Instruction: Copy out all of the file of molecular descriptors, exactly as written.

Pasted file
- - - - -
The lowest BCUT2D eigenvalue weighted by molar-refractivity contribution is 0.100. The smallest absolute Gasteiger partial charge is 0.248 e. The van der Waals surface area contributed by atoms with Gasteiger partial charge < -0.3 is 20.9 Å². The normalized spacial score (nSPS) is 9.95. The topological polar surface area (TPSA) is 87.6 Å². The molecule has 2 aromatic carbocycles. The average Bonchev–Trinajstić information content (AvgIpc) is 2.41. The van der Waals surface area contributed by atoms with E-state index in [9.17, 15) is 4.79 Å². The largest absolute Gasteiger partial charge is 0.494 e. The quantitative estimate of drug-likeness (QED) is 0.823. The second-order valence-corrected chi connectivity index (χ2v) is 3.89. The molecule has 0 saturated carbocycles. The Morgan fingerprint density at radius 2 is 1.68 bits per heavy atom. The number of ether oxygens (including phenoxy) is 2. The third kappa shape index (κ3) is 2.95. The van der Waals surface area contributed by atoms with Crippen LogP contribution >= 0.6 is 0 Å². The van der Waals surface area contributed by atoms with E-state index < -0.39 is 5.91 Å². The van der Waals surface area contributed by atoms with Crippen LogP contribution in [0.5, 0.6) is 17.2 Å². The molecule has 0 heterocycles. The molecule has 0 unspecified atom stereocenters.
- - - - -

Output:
The lowest BCUT2D eigenvalue weighted by molar-refractivity contribution is 0.100. The smallest absolute Gasteiger partial charge is 0.248 e. The van der Waals surface area contributed by atoms with Gasteiger partial charge < -0.3 is 20.9 Å². The normalized spacial score (nSPS) is 9.95. The topological polar surface area (TPSA) is 87.6 Å². The molecule has 2 aromatic carbocycles. The average Bonchev–Trinajstić information content (AvgIpc) is 2.41. The van der Waals surface area contributed by atoms with E-state index in [9.17, 15) is 4.79 Å². The largest absolute Gasteiger partial charge is 0.494 e. The quantitative estimate of drug-likeness (QED) is 0.823. The second-order valence-corrected chi connectivity index (χ2v) is 3.89. The molecule has 0 saturated carbocycles. The Morgan fingerprint density at radius 2 is 1.68 bits per heavy atom. The number of ether oxygens (including phenoxy) is 2. The third kappa shape index (κ3) is 2.95. The van der Waals surface area contributed by atoms with Crippen LogP contribution >= 0.6 is 0 Å². The van der Waals surface area contributed by atoms with E-state index < -0.39 is 5.91 Å². The van der Waals surface area contributed by atoms with Crippen LogP contribution in [0.5, 0.6) is 17.2 Å². The molecule has 0 heterocycles. The molecule has 0 unspecified atom stereocenters.